What is a “Power of Attorney?”

Texas law allows a person (known as the “principal”) to create various types of “Power of Attorney,” which can take effect immediately or only upon the principal’s injury, illness or incapacity. Using a “power of attorney,” the principal names another individual (known as the “agent” or “attorney in fact”) who will be authorized to handle the principal’s financial affairs or make medical decisions for the principal. These powers of attorney can be as broad, or as limited, as needed in anticipation of future events.

Powers of attorney are one method to protect yourself, and your loved ones, in the event of future injury, illness, or incapacity; in particular, making these decisions in advance can greatly aid you and your family in seeking assistance through Medicare, Medicaid and similar programs.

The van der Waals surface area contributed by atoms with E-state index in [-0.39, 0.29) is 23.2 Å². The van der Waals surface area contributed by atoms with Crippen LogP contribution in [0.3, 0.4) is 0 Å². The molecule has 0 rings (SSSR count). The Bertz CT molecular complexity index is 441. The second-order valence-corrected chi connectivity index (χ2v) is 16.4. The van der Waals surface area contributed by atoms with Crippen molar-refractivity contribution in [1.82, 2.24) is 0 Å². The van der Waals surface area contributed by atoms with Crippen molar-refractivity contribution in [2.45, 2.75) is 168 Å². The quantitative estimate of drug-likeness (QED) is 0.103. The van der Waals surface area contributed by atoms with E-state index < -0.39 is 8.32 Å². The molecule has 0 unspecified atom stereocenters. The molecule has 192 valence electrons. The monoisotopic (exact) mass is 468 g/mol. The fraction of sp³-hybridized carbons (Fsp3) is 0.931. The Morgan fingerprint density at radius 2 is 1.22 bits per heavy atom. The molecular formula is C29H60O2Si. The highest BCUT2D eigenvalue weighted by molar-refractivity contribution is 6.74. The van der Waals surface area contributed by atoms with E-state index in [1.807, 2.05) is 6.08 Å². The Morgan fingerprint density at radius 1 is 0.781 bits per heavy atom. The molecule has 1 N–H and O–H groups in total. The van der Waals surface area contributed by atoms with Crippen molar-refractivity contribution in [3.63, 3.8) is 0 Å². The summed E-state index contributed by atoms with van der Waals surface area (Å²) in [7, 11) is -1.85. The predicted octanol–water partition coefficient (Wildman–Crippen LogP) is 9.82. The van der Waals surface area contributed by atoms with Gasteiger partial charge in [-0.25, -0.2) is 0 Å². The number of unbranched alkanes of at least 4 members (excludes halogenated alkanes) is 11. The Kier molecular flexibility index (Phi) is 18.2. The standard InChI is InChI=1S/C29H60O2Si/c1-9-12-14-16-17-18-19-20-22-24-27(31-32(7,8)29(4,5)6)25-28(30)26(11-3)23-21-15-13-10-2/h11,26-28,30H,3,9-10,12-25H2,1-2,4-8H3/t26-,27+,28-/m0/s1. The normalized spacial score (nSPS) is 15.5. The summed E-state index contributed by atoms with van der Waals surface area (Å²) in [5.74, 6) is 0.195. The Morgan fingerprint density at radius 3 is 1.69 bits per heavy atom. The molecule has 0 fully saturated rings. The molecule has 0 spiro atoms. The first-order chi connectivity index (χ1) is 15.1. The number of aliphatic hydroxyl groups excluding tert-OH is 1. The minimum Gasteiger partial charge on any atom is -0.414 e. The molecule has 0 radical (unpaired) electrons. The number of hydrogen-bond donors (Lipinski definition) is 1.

Careful thought and planning are recommended when making such decisions, however. An agent under a general power of attorney can alter the principal’s existing estate plan in a number of ways, including for example: (a) changing beneficiary designations on insurance policies, bank and brokerage accounts, or retirement plans; (b) selling or transferring the principal’s property without the principal’s prior knowledge; or (c) withdrawing money held in the principal’s accounts without the principal’s prior knowledge. Because of the potential for “abuse” by an agent, many financial institutions and other businesses are often reluctant to recognize a general power of attorney except under very specific circumstances.

What is “Probate?”

“Probate” is the set of legal procedures by which a deceased person’s property passes to others following his or her death. It applies to persons who died with a will (“testate”) or without a will (“intestate”).